Skip directly to search Skip directly to A to Z list Skip directly to navigation Skip directly to page options Skip directly to site content

How many people get Lyme disease?

Each year, approximately 30,000 cases of Lyme disease are reported to CDC by state health departments and the District of Columbia. However, this number does not reflect every case of Lyme disease that occurs in the United States every year.

Surveillance systems provide vital information but they do not capture every illness. Because only a fraction of illnesses are reported, researchers need to estimate the total burden of illness to set public health goals, allocate resources, and measure the economic impact of disease. CDC uses the best data available and makes reasonable adjustments—based on related data, previous study results, and common assumptions—to account for shortcomings and missing pieces of information.

To improve public health, CDC wants to know how many people are actually diagnosed with Lyme disease each year and for this reason is conducting three complementary studies:

  • Project 1 estimates the number of people diagnosed with Lyme disease based on medical claims information from a large insurance database.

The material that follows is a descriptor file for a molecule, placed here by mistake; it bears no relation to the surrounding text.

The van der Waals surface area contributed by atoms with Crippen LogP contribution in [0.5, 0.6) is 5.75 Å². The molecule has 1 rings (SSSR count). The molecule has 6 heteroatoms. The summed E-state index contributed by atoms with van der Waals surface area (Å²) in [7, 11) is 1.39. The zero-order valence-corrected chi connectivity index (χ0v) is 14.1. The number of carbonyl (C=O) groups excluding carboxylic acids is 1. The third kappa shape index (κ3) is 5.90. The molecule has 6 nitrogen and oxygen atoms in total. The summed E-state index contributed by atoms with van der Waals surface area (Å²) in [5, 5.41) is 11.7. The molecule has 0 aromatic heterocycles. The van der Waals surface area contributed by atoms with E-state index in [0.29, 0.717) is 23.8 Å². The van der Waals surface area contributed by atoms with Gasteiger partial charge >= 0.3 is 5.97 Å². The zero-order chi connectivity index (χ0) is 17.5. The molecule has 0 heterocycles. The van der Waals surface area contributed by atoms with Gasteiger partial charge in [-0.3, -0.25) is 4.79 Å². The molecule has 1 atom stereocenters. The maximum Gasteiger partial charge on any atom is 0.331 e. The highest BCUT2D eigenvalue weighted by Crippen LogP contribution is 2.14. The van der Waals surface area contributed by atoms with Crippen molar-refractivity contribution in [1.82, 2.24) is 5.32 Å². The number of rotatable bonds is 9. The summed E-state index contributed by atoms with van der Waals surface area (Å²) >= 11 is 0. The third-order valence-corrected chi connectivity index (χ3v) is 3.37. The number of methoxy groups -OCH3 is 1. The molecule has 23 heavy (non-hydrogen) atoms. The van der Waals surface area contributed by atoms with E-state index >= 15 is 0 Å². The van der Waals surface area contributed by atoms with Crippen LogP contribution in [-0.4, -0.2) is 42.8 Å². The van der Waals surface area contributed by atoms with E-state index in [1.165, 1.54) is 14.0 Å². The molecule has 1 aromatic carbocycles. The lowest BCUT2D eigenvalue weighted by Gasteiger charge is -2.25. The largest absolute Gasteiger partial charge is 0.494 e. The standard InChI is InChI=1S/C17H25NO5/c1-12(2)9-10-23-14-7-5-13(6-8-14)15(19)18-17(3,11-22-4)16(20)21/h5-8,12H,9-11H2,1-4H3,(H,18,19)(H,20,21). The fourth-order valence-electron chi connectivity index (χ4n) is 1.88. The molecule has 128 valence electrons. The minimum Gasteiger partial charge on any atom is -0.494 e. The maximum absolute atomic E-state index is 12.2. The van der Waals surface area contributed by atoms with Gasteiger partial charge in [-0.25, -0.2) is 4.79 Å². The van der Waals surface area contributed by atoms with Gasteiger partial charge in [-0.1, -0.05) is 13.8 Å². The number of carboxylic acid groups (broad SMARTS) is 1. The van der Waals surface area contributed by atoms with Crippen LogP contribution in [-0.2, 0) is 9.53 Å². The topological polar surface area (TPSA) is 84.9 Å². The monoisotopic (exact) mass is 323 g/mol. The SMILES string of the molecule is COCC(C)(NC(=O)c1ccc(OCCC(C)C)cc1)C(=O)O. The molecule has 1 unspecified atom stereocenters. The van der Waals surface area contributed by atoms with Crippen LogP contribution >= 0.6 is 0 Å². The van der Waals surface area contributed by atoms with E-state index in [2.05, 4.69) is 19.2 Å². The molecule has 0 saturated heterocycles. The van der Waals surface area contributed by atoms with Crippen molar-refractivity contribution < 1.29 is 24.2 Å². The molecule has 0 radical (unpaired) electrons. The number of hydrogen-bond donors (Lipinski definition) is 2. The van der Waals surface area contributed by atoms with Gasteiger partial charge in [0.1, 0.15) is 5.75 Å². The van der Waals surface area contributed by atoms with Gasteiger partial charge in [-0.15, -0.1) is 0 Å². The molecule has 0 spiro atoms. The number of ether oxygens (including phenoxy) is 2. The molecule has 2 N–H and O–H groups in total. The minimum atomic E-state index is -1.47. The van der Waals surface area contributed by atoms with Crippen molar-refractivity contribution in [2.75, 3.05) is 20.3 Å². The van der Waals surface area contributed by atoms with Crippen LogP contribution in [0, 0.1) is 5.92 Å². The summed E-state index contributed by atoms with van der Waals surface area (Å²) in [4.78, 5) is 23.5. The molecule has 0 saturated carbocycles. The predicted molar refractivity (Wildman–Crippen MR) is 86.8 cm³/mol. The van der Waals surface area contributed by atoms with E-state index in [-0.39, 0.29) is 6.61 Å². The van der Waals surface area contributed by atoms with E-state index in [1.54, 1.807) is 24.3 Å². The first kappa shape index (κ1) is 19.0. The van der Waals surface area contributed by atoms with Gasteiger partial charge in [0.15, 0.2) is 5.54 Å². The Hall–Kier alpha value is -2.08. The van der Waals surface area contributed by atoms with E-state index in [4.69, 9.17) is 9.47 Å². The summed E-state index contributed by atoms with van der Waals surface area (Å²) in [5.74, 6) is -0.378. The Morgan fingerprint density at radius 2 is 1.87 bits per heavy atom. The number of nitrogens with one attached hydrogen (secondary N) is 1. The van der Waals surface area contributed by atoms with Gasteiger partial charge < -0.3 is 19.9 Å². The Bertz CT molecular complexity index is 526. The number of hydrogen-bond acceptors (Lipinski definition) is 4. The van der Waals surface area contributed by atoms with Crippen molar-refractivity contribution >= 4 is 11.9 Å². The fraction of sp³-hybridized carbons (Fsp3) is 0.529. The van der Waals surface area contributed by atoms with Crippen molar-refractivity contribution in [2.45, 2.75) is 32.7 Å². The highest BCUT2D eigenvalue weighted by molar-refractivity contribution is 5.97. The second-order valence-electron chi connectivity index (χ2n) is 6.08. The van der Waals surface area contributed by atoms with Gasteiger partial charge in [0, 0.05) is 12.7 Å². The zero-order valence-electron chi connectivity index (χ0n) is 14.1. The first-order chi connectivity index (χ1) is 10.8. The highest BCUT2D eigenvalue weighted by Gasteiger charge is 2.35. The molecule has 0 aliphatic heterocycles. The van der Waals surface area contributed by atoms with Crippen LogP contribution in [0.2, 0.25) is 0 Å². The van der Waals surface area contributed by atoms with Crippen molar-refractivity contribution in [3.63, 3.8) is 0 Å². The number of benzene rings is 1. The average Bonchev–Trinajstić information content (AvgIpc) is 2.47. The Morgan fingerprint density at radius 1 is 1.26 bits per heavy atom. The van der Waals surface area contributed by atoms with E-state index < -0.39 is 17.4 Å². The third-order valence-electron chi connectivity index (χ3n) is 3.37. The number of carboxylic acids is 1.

• Project 2 estimates the number of people who test positive for Lyme disease based on data obtained from a survey of clinical laboratories.
  • Project 3 uses survey data to estimate the number of people who report that they’ve been diagnosed with Lyme disease in the previous year.

Preliminary results from three different evaluation methods suggest that the number of people diagnosed with Lyme disease each year in the United States is around 300,000. Notably, this new estimate does not affect our understanding of the geographic distribution of Lyme disease. Most Lyme disease cases reported to CDC through national surveillance are concentrated heavily in the Northeast and upper Midwest, with 96 percent of reported cases occurring in 13 states. The preliminary results obtained using the new estimation methods mirror the geographic distribution of cases that is shown by national surveillance.

In August 2013, CDC scientists presented early results of these studies along with other scientists at the International Conference on Lyme Borreliosis in Boston, Mass. At the meeting, they described their different approaches (called research methods) and preliminary findings to other scientists. They will receive feedback and gain the insight of other scientists who are working on Lyme disease. This type of interaction is an important part of the scientific peer-review process. It makes science transparent and strengthens the quality of methods and findings that come from the methods. Finalized estimates will be published when these studies are complete.